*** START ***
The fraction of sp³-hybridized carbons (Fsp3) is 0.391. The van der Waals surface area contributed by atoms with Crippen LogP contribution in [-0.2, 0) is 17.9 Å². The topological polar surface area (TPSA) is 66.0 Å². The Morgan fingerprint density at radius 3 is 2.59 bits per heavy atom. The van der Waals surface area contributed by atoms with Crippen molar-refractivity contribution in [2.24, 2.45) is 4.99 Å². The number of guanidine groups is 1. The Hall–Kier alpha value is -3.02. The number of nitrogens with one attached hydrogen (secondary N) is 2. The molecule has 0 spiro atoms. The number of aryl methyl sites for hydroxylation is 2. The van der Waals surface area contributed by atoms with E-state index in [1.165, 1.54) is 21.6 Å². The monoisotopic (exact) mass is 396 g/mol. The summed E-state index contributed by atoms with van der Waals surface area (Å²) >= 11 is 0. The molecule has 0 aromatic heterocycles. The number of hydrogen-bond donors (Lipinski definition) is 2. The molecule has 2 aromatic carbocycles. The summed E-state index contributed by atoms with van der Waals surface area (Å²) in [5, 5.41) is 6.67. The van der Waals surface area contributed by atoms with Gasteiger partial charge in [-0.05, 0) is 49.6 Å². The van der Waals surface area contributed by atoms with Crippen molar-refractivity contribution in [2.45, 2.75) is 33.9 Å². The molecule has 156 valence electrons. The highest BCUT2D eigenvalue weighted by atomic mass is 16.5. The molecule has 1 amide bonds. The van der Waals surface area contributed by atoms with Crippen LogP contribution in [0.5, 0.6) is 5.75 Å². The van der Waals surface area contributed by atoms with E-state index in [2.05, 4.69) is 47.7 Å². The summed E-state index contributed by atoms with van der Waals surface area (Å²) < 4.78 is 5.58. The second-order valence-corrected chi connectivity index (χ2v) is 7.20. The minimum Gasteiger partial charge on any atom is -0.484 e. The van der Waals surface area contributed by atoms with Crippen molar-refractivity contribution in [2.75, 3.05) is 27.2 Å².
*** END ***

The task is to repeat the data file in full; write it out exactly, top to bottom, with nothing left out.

The fraction of sp³-hybridized carbons (Fsp3) is 0.391. The van der Waals surface area contributed by atoms with Crippen LogP contribution in [-0.2, 0) is 17.9 Å². The topological polar surface area (TPSA) is 66.0 Å². The Morgan fingerprint density at radius 3 is 2.59 bits per heavy atom. The van der Waals surface area contributed by atoms with Crippen molar-refractivity contribution in [2.24, 2.45) is 4.99 Å². The number of guanidine groups is 1. The Hall–Kier alpha value is -3.02. The number of nitrogens with one attached hydrogen (secondary N) is 2. The molecule has 0 spiro atoms. The number of aryl methyl sites for hydroxylation is 2. The van der Waals surface area contributed by atoms with E-state index in [1.165, 1.54) is 21.6 Å². The monoisotopic (exact) mass is 396 g/mol. The summed E-state index contributed by atoms with van der Waals surface area (Å²) >= 11 is 0. The molecule has 0 aromatic heterocycles. The number of hydrogen-bond donors (Lipinski definition) is 2. The molecule has 2 aromatic carbocycles. The summed E-state index contributed by atoms with van der Waals surface area (Å²) in [5, 5.41) is 6.67. The van der Waals surface area contributed by atoms with Gasteiger partial charge in [-0.05, 0) is 49.6 Å². The van der Waals surface area contributed by atoms with Crippen molar-refractivity contribution in [2.45, 2.75) is 33.9 Å². The molecule has 156 valence electrons. The highest BCUT2D eigenvalue weighted by atomic mass is 16.5. The molecule has 1 amide bonds. The van der Waals surface area contributed by atoms with Crippen LogP contribution in [0.5, 0.6) is 5.75 Å². The van der Waals surface area contributed by atoms with E-state index in [2.05, 4.69) is 47.7 Å². The summed E-state index contributed by atoms with van der Waals surface area (Å²) < 4.78 is 5.58. The second-order valence-corrected chi connectivity index (χ2v) is 7.20. The minimum Gasteiger partial charge on any atom is -0.484 e. The van der Waals surface area contributed by atoms with Crippen molar-refractivity contribution in [2.75, 3.05) is 27.2 Å².